The hardest thing for a found-footage film to achieve is plausibility. Hanging over the action of even the most intense, kinetically charged first-person action is one very large question: Why are these characters still filming even with a maniac killer, possessed demon-child, or radioactive monster on their tails? The sense of immersiveness that found footage supposedly generates is ultimately stymied because the style constantly calls attention to itself. This issue is mostly sidestepped in Lucky Bastard, a violent thriller in which Mike (Don McManus), who directs videos for an amateur porn site, explicitly resolves to "film everything," from the behind-the-scenes prep work to the act itself, even rigging a McMansion with surveillance cameras to ensure every moment is captured. It's a cheap tactic, but at least the audience will have an answer when it inevitably wonders why the cameras are still rolling.
Mike's claim to fame is the "Lucky Bastard" series, in which he selects an eager fan to screw one of his actresses on film. He convinces his hottest starlet, Ashley (Betsy Rue), to take part in the latest installment, and she reluctantly agrees, her past problems with overenthusiastic fans making her nervous. Her misgivings are ultimately justified when the amateur beau, Dave (Jay Paulson), turns out to be an obsessive weirdo. It doesn't help matters that the entire point of "Lucky Bastard" is to make fun of an everyday dude who lacks the fortitude of a porn star. When he can't get it up, Dave attacks the cast and crew in a bloody maelstrom fueled by performance anxiety and chauvinistic neuroses. Director Robert Nathan has set his bar ridiculously low, but he encapsulates the film's milieu perfectly; the dull digital sheen of online porn, with its featureless visual design and harsh fluorescent lighting, is fully realized, wholly authentic in its artificiality. It's a fairly clever conceit that quickly wears out its welcome as the idiotic story unfolds, and whatever aesthetic logic the film had is gradually undermined by the script's clunky plot and sloppy characterizations.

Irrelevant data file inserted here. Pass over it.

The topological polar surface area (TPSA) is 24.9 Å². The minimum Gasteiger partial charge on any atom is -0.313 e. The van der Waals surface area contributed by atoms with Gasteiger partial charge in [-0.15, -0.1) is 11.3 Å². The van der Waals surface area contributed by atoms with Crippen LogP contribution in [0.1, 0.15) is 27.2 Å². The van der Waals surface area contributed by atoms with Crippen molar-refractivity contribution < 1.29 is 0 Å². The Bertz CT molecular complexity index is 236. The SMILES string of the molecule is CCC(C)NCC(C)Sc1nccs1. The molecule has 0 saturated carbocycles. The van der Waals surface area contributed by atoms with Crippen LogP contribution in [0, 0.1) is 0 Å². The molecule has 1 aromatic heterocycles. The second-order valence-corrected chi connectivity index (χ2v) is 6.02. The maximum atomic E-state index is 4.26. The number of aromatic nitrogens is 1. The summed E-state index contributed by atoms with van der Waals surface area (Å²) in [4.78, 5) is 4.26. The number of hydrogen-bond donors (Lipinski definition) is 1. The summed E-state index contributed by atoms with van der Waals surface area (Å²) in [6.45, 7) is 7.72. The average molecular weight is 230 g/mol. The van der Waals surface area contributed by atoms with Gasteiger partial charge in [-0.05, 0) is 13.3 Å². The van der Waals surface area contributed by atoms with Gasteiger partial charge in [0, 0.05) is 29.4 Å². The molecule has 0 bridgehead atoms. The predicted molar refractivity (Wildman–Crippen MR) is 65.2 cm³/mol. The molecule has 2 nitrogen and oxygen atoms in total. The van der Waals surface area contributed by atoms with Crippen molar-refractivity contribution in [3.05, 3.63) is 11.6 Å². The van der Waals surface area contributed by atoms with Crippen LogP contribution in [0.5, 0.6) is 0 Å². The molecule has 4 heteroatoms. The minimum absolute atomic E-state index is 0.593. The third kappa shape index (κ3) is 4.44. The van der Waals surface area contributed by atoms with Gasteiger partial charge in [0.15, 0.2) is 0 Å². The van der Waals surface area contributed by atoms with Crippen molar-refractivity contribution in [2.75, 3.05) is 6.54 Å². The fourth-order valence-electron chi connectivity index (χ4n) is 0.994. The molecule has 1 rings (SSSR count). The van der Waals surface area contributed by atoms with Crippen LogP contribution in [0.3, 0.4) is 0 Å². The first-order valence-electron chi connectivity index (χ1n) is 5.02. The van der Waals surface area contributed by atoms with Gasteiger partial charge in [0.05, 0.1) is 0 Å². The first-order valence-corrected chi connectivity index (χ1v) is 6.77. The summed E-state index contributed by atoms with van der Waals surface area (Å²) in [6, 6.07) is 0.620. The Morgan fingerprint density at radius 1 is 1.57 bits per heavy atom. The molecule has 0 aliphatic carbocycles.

Perhaps the film is intended as some sort of meta-commentary on porn aesthetics, right down to the meagre plotlines and nonexistent character dynamics, but Lucky Bastard is repellently self-serious. The filmmakers seem utterly taken with this setup, making half-hearted comments about celebrity obsession, gender and sexual politics, and new media, the only problem being the film's narrative is on par with an actual porno's. A long, expository first act leads to a redundant second act, with incessant squabbles among the production crew over how to handle the squirrelly Dave. And in the third act, when Dave finally snaps, the ensuing melee is as dull and ill-conceived as the buildup that got us there. Lucky Bastard bills itself as horror, yet Dave's rampage exudes all the cerebral terror of a student play, its characters too speciously and thinly conceived for the oversold scenario to rouse much tension. In the end, considering the numerous ways Lucky Bastard goes limp, it seems credibility still eludes the found-footage genre.